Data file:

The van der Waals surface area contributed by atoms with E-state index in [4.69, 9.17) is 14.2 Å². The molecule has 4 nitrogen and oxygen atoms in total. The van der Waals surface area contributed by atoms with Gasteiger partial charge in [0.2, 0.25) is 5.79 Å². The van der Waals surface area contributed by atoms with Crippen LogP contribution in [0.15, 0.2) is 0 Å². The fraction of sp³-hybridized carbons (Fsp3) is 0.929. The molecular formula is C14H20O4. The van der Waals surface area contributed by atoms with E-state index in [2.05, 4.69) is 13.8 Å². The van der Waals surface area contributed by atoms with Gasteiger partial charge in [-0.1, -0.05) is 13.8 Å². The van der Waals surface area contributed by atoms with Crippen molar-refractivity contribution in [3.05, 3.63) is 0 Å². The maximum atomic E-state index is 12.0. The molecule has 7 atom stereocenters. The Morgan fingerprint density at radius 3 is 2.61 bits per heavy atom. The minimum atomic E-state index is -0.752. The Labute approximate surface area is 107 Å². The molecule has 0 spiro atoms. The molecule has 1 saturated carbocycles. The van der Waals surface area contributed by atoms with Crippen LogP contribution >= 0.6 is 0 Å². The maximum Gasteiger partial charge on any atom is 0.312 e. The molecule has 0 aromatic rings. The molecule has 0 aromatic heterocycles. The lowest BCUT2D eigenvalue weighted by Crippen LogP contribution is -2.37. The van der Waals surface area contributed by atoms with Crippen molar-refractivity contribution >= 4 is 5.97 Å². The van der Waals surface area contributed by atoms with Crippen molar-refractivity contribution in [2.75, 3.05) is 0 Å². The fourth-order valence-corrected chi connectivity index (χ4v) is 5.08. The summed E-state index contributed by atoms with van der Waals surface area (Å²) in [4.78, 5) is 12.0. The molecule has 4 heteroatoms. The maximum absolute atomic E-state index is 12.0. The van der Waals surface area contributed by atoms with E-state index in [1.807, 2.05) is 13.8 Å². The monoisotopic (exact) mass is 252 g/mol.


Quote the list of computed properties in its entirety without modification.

The van der Waals surface area contributed by atoms with E-state index in [4.69, 9.17) is 14.2 Å². The molecule has 4 nitrogen and oxygen atoms in total. The van der Waals surface area contributed by atoms with Gasteiger partial charge in [0.2, 0.25) is 5.79 Å². The van der Waals surface area contributed by atoms with Crippen LogP contribution in [0.15, 0.2) is 0 Å². The fraction of sp³-hybridized carbons (Fsp3) is 0.929. The molecular formula is C14H20O4. The van der Waals surface area contributed by atoms with E-state index in [2.05, 4.69) is 13.8 Å². The van der Waals surface area contributed by atoms with Gasteiger partial charge in [-0.1, -0.05) is 13.8 Å². The van der Waals surface area contributed by atoms with Crippen molar-refractivity contribution in [3.05, 3.63) is 0 Å². The maximum atomic E-state index is 12.0. The molecule has 7 atom stereocenters. The Morgan fingerprint density at radius 3 is 2.61 bits per heavy atom. The minimum atomic E-state index is -0.752. The Labute approximate surface area is 107 Å². The molecule has 0 spiro atoms. The molecule has 1 saturated carbocycles. The van der Waals surface area contributed by atoms with Crippen LogP contribution >= 0.6 is 0 Å². The maximum Gasteiger partial charge on any atom is 0.312 e. The molecule has 0 aromatic rings. The molecule has 0 aromatic heterocycles. The lowest BCUT2D eigenvalue weighted by Crippen LogP contribution is -2.37. The van der Waals surface area contributed by atoms with Crippen molar-refractivity contribution >= 4 is 5.97 Å². The van der Waals surface area contributed by atoms with Crippen molar-refractivity contribution in [2.75, 3.05) is 0 Å². The fourth-order valence-corrected chi connectivity index (χ4v) is 5.08. The summed E-state index contributed by atoms with van der Waals surface area (Å²) in [4.78, 5) is 12.0. The molecule has 4 heteroatoms. The maximum absolute atomic E-state index is 12.0. The van der Waals surface area contributed by atoms with E-state index in [1.807, 2.05) is 13.8 Å². The monoisotopic (exact) mass is 252 g/mol.